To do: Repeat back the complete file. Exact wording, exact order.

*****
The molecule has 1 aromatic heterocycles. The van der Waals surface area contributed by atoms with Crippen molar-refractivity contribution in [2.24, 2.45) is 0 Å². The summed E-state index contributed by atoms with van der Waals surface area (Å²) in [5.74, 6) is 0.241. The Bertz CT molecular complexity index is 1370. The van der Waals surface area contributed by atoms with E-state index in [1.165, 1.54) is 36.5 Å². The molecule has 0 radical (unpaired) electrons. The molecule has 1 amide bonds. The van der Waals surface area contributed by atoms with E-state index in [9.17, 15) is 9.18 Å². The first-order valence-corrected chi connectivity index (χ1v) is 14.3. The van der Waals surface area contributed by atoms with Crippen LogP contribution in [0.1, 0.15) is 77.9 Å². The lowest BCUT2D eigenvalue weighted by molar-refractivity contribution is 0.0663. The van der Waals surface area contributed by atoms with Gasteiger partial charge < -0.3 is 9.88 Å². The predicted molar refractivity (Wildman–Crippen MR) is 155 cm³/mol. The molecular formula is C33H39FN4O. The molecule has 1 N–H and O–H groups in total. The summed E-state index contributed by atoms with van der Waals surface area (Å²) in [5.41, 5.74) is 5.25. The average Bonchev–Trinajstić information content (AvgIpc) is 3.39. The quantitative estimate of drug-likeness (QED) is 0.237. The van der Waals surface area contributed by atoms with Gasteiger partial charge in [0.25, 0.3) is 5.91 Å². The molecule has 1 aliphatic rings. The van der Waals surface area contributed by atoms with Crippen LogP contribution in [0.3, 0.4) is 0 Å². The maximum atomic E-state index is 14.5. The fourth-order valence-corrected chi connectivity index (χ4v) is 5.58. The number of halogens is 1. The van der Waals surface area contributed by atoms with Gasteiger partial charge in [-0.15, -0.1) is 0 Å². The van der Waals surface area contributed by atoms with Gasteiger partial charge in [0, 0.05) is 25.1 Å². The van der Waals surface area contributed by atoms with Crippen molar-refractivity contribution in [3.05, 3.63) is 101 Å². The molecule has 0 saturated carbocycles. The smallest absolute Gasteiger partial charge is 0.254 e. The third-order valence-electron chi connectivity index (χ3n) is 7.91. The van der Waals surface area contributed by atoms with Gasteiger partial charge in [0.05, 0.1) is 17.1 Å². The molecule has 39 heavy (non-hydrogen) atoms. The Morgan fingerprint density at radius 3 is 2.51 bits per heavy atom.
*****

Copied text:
The molecule has 1 aromatic heterocycles. The van der Waals surface area contributed by atoms with Crippen molar-refractivity contribution in [2.24, 2.45) is 0 Å². The summed E-state index contributed by atoms with van der Waals surface area (Å²) in [5.74, 6) is 0.241. The Bertz CT molecular complexity index is 1370. The van der Waals surface area contributed by atoms with E-state index in [1.165, 1.54) is 36.5 Å². The molecule has 0 radical (unpaired) electrons. The molecule has 1 amide bonds. The van der Waals surface area contributed by atoms with E-state index in [9.17, 15) is 9.18 Å². The first-order valence-corrected chi connectivity index (χ1v) is 14.3. The van der Waals surface area contributed by atoms with Crippen LogP contribution in [0.1, 0.15) is 77.9 Å². The lowest BCUT2D eigenvalue weighted by molar-refractivity contribution is 0.0663. The van der Waals surface area contributed by atoms with Gasteiger partial charge < -0.3 is 9.88 Å². The predicted molar refractivity (Wildman–Crippen MR) is 155 cm³/mol. The molecular formula is C33H39FN4O. The molecule has 1 N–H and O–H groups in total. The summed E-state index contributed by atoms with van der Waals surface area (Å²) in [5.41, 5.74) is 5.25. The average Bonchev–Trinajstić information content (AvgIpc) is 3.39. The quantitative estimate of drug-likeness (QED) is 0.237. The van der Waals surface area contributed by atoms with Gasteiger partial charge in [0.25, 0.3) is 5.91 Å². The molecule has 1 aliphatic rings. The van der Waals surface area contributed by atoms with Crippen LogP contribution in [0.3, 0.4) is 0 Å². The maximum atomic E-state index is 14.5. The fourth-order valence-corrected chi connectivity index (χ4v) is 5.58. The number of halogens is 1. The van der Waals surface area contributed by atoms with Gasteiger partial charge in [-0.15, -0.1) is 0 Å². The van der Waals surface area contributed by atoms with Gasteiger partial charge in [0, 0.05) is 25.1 Å². The van der Waals surface area contributed by atoms with Crippen molar-refractivity contribution in [3.05, 3.63) is 101 Å². The molecule has 0 saturated carbocycles. The smallest absolute Gasteiger partial charge is 0.254 e. The third-order valence-electron chi connectivity index (χ3n) is 7.91. The van der Waals surface area contributed by atoms with Gasteiger partial charge in [0.05, 0.1) is 17.1 Å². The molecule has 39 heavy (non-hydrogen) atoms. The Morgan fingerprint density at radius 3 is 2.51 bits per heavy atom.